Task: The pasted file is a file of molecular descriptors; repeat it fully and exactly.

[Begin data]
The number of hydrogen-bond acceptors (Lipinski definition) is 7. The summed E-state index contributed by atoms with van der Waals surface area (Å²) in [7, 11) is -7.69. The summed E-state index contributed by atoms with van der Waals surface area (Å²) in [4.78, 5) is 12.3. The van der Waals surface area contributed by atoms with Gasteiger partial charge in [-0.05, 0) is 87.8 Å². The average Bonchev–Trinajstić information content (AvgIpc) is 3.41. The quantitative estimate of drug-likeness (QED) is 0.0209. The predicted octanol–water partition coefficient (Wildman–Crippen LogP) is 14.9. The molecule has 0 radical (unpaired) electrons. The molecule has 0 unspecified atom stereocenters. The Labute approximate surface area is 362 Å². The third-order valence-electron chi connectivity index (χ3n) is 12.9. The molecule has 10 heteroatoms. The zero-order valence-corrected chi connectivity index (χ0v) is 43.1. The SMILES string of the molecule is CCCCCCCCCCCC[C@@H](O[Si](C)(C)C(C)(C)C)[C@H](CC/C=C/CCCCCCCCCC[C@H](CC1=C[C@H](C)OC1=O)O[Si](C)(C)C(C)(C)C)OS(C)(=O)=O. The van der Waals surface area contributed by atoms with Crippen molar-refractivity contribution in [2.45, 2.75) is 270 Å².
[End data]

The number of hydrogen-bond acceptors (Lipinski definition) is 7. The summed E-state index contributed by atoms with van der Waals surface area (Å²) in [7, 11) is -7.69. The summed E-state index contributed by atoms with van der Waals surface area (Å²) in [4.78, 5) is 12.3. The van der Waals surface area contributed by atoms with Gasteiger partial charge in [-0.05, 0) is 87.8 Å². The average Bonchev–Trinajstić information content (AvgIpc) is 3.41. The quantitative estimate of drug-likeness (QED) is 0.0209. The predicted octanol–water partition coefficient (Wildman–Crippen LogP) is 14.9. The molecule has 0 radical (unpaired) electrons. The molecule has 0 unspecified atom stereocenters. The Labute approximate surface area is 362 Å². The third-order valence-electron chi connectivity index (χ3n) is 12.9. The molecule has 10 heteroatoms. The zero-order valence-corrected chi connectivity index (χ0v) is 43.1. The SMILES string of the molecule is CCCCCCCCCCCC[C@@H](O[Si](C)(C)C(C)(C)C)[C@H](CC/C=C/CCCCCCCCCC[C@H](CC1=C[C@H](C)OC1=O)O[Si](C)(C)C(C)(C)C)OS(C)(=O)=O. The van der Waals surface area contributed by atoms with Crippen molar-refractivity contribution in [2.45, 2.75) is 270 Å².